What is meditation

Meditation is a variety of psycho-physiological practices (religious or wellness) that make the mind clearer, understand itself, and control its mind. Depending on the technique, meditations are based on concentration and/or willpower. The practice of meditation originally came from Hinduism. It has an important place in yoga. Today, however, meditation is increasingly spoken of without its esoteric component--as a means of exercising the mind and becoming calmer.

scientists about meditation

The German psychiatrist and psychotherapist Johann Schulz and the American psychologist Edmund Jacobson are considered the founders of this method. In the first half of the last century, they developed a method based on spiritual and religious practices. It was aimed at elimination of psycho-emotional disorders, treatment of neuroses and correction of psychosomatic diseases. Jacobson proved that through muscle relaxation (one of the popular techniques) it was possible to reduce the overexcitation of the nervous system, allowing it to recover and regain its stable state.

The benefits of meditation

The ability to achieve a state of relaxation is necessary for everyone, regardless of the anamnesis. If you can devote at least 20-30 minutes a day to this technique, your life will undergo wonderful changes. You will have a better heart rhythm, pressure and breathing, the blood supply to the brain and major muscle groups will be normalized, muscular clamps will disappear, and mental activity will improve. You will feel a powerful burst of energy and increase your resistance to stress.

Scientists have shown that our subconscious mind does not distinguish between real events and qualitatively visualized images. Bright calming fantasies can give a person the same pleasant sensations as possible reality. Positive emotions and a state of peace will move from the subconscious mind to the consciousness, thus producing a therapeutic effect. Just close your eyes, steady your breathing, and imagine yourself in a picturesque and safe place. Become aware of all the details: colors, sounds, scents, and tactile sensations. The more vivid your images, the better.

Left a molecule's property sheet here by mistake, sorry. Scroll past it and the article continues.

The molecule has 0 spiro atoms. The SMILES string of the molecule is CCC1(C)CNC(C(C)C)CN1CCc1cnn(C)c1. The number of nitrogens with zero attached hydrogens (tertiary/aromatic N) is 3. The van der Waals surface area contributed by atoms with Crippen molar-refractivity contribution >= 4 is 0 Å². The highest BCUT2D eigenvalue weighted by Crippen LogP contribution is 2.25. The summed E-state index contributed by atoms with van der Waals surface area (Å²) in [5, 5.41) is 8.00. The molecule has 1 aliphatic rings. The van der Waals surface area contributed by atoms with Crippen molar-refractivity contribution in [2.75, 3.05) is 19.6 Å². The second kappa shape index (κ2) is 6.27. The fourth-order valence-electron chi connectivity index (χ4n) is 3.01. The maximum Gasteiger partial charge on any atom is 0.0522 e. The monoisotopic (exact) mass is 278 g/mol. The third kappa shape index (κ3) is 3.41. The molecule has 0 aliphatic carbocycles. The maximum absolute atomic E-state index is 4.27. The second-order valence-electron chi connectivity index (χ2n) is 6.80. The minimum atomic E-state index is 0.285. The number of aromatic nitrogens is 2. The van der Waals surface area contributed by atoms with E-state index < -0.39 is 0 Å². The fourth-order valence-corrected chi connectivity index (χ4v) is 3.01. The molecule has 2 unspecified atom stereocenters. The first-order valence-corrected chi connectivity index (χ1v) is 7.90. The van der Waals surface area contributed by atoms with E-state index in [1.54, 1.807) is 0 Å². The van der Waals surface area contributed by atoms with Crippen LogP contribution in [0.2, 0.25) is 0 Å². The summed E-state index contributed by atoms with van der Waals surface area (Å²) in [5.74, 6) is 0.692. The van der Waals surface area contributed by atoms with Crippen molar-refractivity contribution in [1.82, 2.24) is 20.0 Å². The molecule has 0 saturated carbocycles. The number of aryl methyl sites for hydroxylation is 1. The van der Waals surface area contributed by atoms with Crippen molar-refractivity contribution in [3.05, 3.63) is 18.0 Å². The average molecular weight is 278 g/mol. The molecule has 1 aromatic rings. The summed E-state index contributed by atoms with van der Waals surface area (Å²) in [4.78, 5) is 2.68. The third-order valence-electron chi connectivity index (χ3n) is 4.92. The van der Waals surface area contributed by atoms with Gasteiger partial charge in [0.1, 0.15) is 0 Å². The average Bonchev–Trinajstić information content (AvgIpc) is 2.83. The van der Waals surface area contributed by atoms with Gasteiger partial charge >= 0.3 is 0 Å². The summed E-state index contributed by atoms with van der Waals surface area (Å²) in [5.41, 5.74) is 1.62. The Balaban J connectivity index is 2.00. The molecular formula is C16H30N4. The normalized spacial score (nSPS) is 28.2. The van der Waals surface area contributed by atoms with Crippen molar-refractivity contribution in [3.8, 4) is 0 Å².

During mental excitement, our body muscles involuntarily tense and send the appropriate signals to the brain. The muscles should be relaxed and the number of signals sent to the brain should be reduced and, as a consequence, a state of peace and relaxation should be obtained. Take a comfortable position and mentally say to yourself: "I am relaxing and calming down. My shoulders (back, arms, torso, legs) are relaxing, becoming warm. In this way, go step by step through all parts of the body and relax them. End the session with the affirmation, "I feel light and good.

Historically, meditation has been used for otherworldly experiences. That is, the experience of being in touch to a higher power, a God or gods. "It is very likely that the circle of those who had this experience was limited the priests and a certain number of sacrificers," says Mircea Eliade in the first volume of "History of Faith and Religious Ideas". That is, these spiritual practices were perceived exclusively as a process of touching something higher, divine and remained the privilege of a special category of people. It is interesting that many ancient techniques in a modified state have been preserved to this day. to this day. For example, stopping the inner monologue to achieve purity of consciousness. However, the process of meditation itself The process of meditation has ceased to be sacred, which is especially evident in modern techniques. The first technique considered would be the progressive relaxation method of the American physiologist.

The physiology of meditation

There is a part of our brain that is responsible for fear. It is the amygdala, which works as an alarm system, looking for sources of danger around us. To ancient man, it kept us alive by picking up rustles in the forest or aggressive tribesmen. For modern man, it often works as a "false alarm", awakening unreasonable anxiety. Studies have shown that amygdala activity decreases when a person is in a meditative state. These findings have been reported both in experiments with people with no experience in meditation and in trials with both healthy people and those suffering from chronic anxiety. The effect is comparable to the effects of medication, only it does not cause side effects. Regular practice reprograms the fear center and reduces anxiety and symptoms of anxiety disorders and panic attacks.

Meditation and deep sleep

Meditation helps you relax and not dwell on thoughts that interfere with sleep. This practice activates the area of the brain responsible for the transition to deep sleep. It helps us fall asleep faster and get a better quality of sleep. When they compared the sleep characteristics of two groups (one who practiced meditation and one who didn't), they found that the participants who meditated fell asleep faster, slept more deeply, and slept longer, compared to those who didn't meditate.